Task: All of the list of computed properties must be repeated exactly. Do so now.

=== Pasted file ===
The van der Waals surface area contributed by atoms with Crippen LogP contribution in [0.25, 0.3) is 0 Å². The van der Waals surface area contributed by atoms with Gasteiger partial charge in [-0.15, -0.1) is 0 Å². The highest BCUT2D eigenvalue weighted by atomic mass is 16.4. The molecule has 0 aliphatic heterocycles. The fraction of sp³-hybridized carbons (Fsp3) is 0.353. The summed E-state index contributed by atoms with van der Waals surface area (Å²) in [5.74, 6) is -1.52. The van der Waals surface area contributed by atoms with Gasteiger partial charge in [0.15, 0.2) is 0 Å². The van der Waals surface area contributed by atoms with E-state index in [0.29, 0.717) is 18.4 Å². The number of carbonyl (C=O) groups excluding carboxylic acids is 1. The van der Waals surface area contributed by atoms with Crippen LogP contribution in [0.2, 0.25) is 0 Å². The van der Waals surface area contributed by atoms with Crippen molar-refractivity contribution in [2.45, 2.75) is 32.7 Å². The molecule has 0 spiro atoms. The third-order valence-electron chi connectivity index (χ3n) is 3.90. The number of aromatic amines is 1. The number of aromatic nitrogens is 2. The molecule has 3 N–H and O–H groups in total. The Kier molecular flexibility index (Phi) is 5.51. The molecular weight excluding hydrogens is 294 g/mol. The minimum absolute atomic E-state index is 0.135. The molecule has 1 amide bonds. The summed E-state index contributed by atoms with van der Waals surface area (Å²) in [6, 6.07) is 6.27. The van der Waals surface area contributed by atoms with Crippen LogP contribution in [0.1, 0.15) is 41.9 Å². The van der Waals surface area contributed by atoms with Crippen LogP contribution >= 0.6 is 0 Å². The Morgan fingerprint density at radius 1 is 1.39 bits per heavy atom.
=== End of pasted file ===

The van der Waals surface area contributed by atoms with Crippen LogP contribution in [0.25, 0.3) is 0 Å². The van der Waals surface area contributed by atoms with Gasteiger partial charge in [-0.15, -0.1) is 0 Å². The highest BCUT2D eigenvalue weighted by atomic mass is 16.4. The molecule has 0 aliphatic heterocycles. The fraction of sp³-hybridized carbons (Fsp3) is 0.353. The summed E-state index contributed by atoms with van der Waals surface area (Å²) in [5.74, 6) is -1.52. The van der Waals surface area contributed by atoms with Gasteiger partial charge in [0.15, 0.2) is 0 Å². The van der Waals surface area contributed by atoms with E-state index in [0.29, 0.717) is 18.4 Å². The number of carbonyl (C=O) groups excluding carboxylic acids is 1. The van der Waals surface area contributed by atoms with Crippen LogP contribution in [0.2, 0.25) is 0 Å². The van der Waals surface area contributed by atoms with Crippen molar-refractivity contribution in [2.45, 2.75) is 32.7 Å². The molecule has 0 spiro atoms. The third-order valence-electron chi connectivity index (χ3n) is 3.90. The number of aromatic amines is 1. The number of aromatic nitrogens is 2. The molecule has 3 N–H and O–H groups in total. The Kier molecular flexibility index (Phi) is 5.51. The molecular weight excluding hydrogens is 294 g/mol. The minimum absolute atomic E-state index is 0.135. The molecule has 1 amide bonds. The summed E-state index contributed by atoms with van der Waals surface area (Å²) in [6, 6.07) is 6.27. The van der Waals surface area contributed by atoms with Crippen LogP contribution in [0.1, 0.15) is 41.9 Å². The van der Waals surface area contributed by atoms with Crippen LogP contribution >= 0.6 is 0 Å². The Morgan fingerprint density at radius 1 is 1.39 bits per heavy atom.